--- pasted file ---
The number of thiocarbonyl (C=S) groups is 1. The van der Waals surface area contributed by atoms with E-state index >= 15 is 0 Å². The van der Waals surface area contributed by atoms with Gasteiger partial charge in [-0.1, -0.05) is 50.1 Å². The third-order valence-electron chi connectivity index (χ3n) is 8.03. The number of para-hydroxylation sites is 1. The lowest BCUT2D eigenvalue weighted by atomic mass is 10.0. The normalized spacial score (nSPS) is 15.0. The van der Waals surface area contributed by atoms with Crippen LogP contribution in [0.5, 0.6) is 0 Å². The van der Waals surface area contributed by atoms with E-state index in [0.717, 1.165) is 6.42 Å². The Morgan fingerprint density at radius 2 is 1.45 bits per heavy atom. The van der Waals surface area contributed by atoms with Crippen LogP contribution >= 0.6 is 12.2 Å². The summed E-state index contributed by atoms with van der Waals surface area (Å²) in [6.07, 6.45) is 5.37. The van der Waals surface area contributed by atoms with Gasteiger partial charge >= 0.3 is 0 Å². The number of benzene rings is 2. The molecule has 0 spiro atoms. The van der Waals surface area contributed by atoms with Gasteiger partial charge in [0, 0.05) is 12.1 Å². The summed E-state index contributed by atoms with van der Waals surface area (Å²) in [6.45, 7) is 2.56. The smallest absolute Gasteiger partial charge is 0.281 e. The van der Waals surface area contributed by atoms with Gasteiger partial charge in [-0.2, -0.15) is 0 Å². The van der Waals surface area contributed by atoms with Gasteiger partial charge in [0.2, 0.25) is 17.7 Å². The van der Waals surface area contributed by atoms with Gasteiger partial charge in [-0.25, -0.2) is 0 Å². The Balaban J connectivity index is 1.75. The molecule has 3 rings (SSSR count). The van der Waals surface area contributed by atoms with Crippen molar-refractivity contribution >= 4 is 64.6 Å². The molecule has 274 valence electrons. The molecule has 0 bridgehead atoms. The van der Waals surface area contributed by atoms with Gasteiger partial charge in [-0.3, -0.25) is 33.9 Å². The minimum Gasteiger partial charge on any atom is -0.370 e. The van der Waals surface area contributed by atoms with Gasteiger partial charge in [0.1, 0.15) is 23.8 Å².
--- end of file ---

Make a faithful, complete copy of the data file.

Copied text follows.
The number of thiocarbonyl (C=S) groups is 1. The van der Waals surface area contributed by atoms with E-state index >= 15 is 0 Å². The van der Waals surface area contributed by atoms with Gasteiger partial charge in [-0.1, -0.05) is 50.1 Å². The third-order valence-electron chi connectivity index (χ3n) is 8.03. The number of para-hydroxylation sites is 1. The lowest BCUT2D eigenvalue weighted by atomic mass is 10.0. The normalized spacial score (nSPS) is 15.0. The van der Waals surface area contributed by atoms with Crippen LogP contribution in [0.5, 0.6) is 0 Å². The van der Waals surface area contributed by atoms with E-state index in [0.717, 1.165) is 6.42 Å². The Morgan fingerprint density at radius 2 is 1.45 bits per heavy atom. The van der Waals surface area contributed by atoms with Crippen LogP contribution >= 0.6 is 12.2 Å². The summed E-state index contributed by atoms with van der Waals surface area (Å²) in [6.07, 6.45) is 5.37. The van der Waals surface area contributed by atoms with Gasteiger partial charge >= 0.3 is 0 Å². The number of benzene rings is 2. The molecule has 0 spiro atoms. The van der Waals surface area contributed by atoms with Gasteiger partial charge in [0, 0.05) is 12.1 Å². The summed E-state index contributed by atoms with van der Waals surface area (Å²) in [6.45, 7) is 2.56. The smallest absolute Gasteiger partial charge is 0.281 e. The van der Waals surface area contributed by atoms with Gasteiger partial charge in [-0.2, -0.15) is 0 Å². The van der Waals surface area contributed by atoms with Gasteiger partial charge in [0.2, 0.25) is 17.7 Å². The van der Waals surface area contributed by atoms with Gasteiger partial charge in [-0.25, -0.2) is 0 Å². The Balaban J connectivity index is 1.75. The molecule has 3 rings (SSSR count). The van der Waals surface area contributed by atoms with Crippen molar-refractivity contribution >= 4 is 64.6 Å². The molecule has 274 valence electrons. The molecule has 0 bridgehead atoms. The van der Waals surface area contributed by atoms with Gasteiger partial charge in [-0.3, -0.25) is 33.9 Å². The minimum Gasteiger partial charge on any atom is -0.370 e. The van der Waals surface area contributed by atoms with Gasteiger partial charge in [0.1, 0.15) is 23.8 Å².